It has been demonstrated previously that the predominant cell type in desmoplastic tumor is CAFs (57). De Monte et al (58) demonstrated the association between the quantity of T helper cell (Th) 2 and Th1 tumor immune infiltrate present in the tumor stroma, and determined a poor prognosis in patients with pancreatic cancer who had R0 or R1 resection at stage IB-III. In addition, it was demonstrated that the CAFs served a significant function in Th2 immune deviation, which led to the secretion of thymic stromal lymphopoietin (TSLP) and activated myeloid dendritic cells (DCs) with features of TSLP-conditioned DCs with Th2-polarizing capability. Berdiel-Acer et al (59) observed the fibroblast migratory potential between normal colonic fibroblasts (NCFs) obtained from normal colonic mucosa between 5 and 10 cm from the surgical margin, and CAFs from primary tumors and hepatic metastasis (CAF-LM) obtained from fresh liver metastases. Results demonstrated that the transcriptomic signature of fibroblasts, which were defined in the study, was able to function as an independent predictor of patient outcome and facilitate the selection of patients at risk of disease recurrence, particularly high-risk patients. Furthermore, genetic analysis demonstrated that the ZEB1, SNAI1, SLUG1, E-cadherin and N-cadherin genes exhibited a gradual increase in expression during cancer progression from ECM to liver metastasis, which may regulate CAF-LM to induce EMT phenotypes in epithelial cells more efficiently compared with other types of myofibroblasts.

CAFs promote pathological angiogenesis in GC

Pathological angiogenesis is a hallmark of cancer (60). Growth, invasion and metastasis of malignant tumors, including GC, depend upon microvessels that are regulated by pro-angiogenic and anti-angiogenic factors (61,62). The degree of tumor angiogenesis is associated with clinical outcome and as angiogenic properties are associated with tumor aggressiveness (63,64). CAFs serve critical functions in cancer progression by inducing the remodeling of ECM, facilitating EMT, regulating metabolic reprogramming and also promoting angiogenesis (65,66). Accumulating evidence has demonstrated that the secretion of chemokines by CAFs may assist in recruiting bone marrow-derived angiogenic cells (67). CAFs are a major source of angiogenic factors including VEGF, angiopoietin 1, basic fibroblast proliferation factor, TGF-β1, PDGF, tumor necrosis factor α, hepatocyte growth factor, insulin-like growth factor-1 and monocyte chemoattractant protein-1 (MCP-1) (68,69). Accumulating evidence demonstrated that hypoxia serves a critical function in the angiogenic process of GC by upregulating the secretion of angiogenic factors from CAFs, including VEGF and angiopoietin (53,67,70,71). Additionally, angiogenesis at the primary and metastatic site may be associated with SDF-1 and thrombospondin-1 secretion from CAFs (66,72). It has also been demonstrated that Gal-1 is highly expressed in GC CAFs, which is also associated with VEGF and CD31 expression, resulting in the promotion of tumor growth and angiogenesis (73). Hara et al (74) demonstrated that itraconazole modulated the suppression of CAFs and endothelial cells in bevacizumab-resistant gastrointestinal cancer cell lines (HT-29, MKN-28 and MKN-45), human umbilical vein endothelial cells and modulated the suppression of CAFs in human colon cancer. Bai et al (75) demonstrated that the overexpression of FGF-1/−3 was increased compared with NFs and pericarcinoma fibroblasts (PFs) in human colon cancer, leading to an increase in the rate of angiogenesis and the formation of a tumor accompanied by an increase in MMP-7 and mitogen-activated protein kinase/ERK production.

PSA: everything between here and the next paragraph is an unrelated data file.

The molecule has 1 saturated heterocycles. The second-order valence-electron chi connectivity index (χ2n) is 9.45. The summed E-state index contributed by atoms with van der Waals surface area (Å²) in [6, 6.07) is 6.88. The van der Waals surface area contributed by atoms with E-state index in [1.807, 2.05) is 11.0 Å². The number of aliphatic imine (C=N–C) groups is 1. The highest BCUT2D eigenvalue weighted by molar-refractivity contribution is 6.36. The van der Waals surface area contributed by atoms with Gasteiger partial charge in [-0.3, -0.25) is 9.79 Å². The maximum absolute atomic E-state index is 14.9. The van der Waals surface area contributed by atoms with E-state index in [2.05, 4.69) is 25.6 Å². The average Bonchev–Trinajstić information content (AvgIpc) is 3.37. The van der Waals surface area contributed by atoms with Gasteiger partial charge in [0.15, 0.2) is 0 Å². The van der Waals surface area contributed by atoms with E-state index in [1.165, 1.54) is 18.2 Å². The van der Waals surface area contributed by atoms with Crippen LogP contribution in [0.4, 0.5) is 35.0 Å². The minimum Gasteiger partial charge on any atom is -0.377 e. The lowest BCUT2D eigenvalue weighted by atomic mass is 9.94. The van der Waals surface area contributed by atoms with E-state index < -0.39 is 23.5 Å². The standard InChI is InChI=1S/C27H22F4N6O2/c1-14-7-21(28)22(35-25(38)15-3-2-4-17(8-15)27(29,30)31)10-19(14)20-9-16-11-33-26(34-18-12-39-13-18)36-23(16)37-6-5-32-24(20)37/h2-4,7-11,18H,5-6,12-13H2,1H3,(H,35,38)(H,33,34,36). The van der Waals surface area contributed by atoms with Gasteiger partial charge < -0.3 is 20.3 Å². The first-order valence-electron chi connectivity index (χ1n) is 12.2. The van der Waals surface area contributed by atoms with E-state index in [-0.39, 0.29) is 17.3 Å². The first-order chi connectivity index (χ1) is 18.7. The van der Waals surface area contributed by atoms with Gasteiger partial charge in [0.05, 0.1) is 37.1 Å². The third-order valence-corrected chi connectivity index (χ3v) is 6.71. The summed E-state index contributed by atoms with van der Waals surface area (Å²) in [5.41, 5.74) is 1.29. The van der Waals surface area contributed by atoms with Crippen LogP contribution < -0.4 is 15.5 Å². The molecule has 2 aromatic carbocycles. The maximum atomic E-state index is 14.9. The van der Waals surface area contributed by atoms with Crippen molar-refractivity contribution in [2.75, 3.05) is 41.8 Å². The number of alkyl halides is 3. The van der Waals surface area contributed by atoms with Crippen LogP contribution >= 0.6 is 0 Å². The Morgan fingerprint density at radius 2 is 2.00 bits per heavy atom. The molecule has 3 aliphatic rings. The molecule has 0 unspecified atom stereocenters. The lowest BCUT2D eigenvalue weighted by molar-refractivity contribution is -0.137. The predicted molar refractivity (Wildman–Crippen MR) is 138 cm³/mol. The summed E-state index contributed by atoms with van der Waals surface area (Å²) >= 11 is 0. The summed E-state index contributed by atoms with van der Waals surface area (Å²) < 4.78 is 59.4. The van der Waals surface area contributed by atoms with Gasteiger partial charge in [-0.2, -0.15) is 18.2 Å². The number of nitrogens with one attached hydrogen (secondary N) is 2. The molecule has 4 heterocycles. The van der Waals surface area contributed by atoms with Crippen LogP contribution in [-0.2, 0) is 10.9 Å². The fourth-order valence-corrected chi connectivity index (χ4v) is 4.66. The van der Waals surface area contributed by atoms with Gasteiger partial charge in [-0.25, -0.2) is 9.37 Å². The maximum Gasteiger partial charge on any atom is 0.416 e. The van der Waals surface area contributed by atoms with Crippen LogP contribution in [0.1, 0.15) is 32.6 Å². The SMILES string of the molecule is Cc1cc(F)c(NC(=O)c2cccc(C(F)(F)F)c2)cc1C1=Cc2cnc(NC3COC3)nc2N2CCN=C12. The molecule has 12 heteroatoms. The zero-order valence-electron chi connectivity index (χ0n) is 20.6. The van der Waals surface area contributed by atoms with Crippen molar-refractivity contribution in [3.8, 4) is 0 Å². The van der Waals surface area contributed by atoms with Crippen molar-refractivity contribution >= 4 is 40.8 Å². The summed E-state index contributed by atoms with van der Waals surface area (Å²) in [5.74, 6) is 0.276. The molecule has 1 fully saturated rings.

CAFs promote immune cell infiltration in GC